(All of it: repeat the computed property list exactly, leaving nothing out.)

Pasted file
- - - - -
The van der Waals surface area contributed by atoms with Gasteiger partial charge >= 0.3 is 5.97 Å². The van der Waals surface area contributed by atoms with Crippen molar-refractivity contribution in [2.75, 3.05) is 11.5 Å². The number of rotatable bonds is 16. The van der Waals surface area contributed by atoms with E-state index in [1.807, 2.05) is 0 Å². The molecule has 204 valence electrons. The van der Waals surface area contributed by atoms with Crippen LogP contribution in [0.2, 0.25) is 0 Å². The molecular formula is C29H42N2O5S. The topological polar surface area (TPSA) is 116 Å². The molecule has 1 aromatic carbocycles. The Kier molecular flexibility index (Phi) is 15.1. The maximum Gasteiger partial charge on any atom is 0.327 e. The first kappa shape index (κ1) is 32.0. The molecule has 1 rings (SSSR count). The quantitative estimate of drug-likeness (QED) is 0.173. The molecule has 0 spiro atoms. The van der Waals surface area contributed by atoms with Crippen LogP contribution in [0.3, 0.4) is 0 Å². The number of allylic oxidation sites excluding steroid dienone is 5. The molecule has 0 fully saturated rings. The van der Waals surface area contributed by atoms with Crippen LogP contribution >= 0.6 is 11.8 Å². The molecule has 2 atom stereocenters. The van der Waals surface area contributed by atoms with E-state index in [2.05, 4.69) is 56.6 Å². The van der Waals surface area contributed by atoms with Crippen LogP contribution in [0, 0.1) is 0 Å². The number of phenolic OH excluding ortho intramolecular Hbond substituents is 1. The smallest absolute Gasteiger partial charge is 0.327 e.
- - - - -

The van der Waals surface area contributed by atoms with Gasteiger partial charge >= 0.3 is 5.97 Å². The van der Waals surface area contributed by atoms with Crippen molar-refractivity contribution in [2.75, 3.05) is 11.5 Å². The number of rotatable bonds is 16. The van der Waals surface area contributed by atoms with E-state index in [1.807, 2.05) is 0 Å². The molecule has 204 valence electrons. The van der Waals surface area contributed by atoms with Crippen LogP contribution in [0.2, 0.25) is 0 Å². The molecular formula is C29H42N2O5S. The topological polar surface area (TPSA) is 116 Å². The molecule has 1 aromatic carbocycles. The Kier molecular flexibility index (Phi) is 15.1. The maximum Gasteiger partial charge on any atom is 0.327 e. The first kappa shape index (κ1) is 32.0. The molecule has 1 rings (SSSR count). The quantitative estimate of drug-likeness (QED) is 0.173. The molecule has 0 spiro atoms. The van der Waals surface area contributed by atoms with Crippen LogP contribution in [0.3, 0.4) is 0 Å². The number of allylic oxidation sites excluding steroid dienone is 5. The molecule has 0 fully saturated rings. The van der Waals surface area contributed by atoms with Crippen LogP contribution >= 0.6 is 11.8 Å². The molecule has 2 atom stereocenters. The van der Waals surface area contributed by atoms with E-state index in [2.05, 4.69) is 56.6 Å². The van der Waals surface area contributed by atoms with Crippen LogP contribution in [0, 0.1) is 0 Å². The number of phenolic OH excluding ortho intramolecular Hbond substituents is 1. The smallest absolute Gasteiger partial charge is 0.327 e.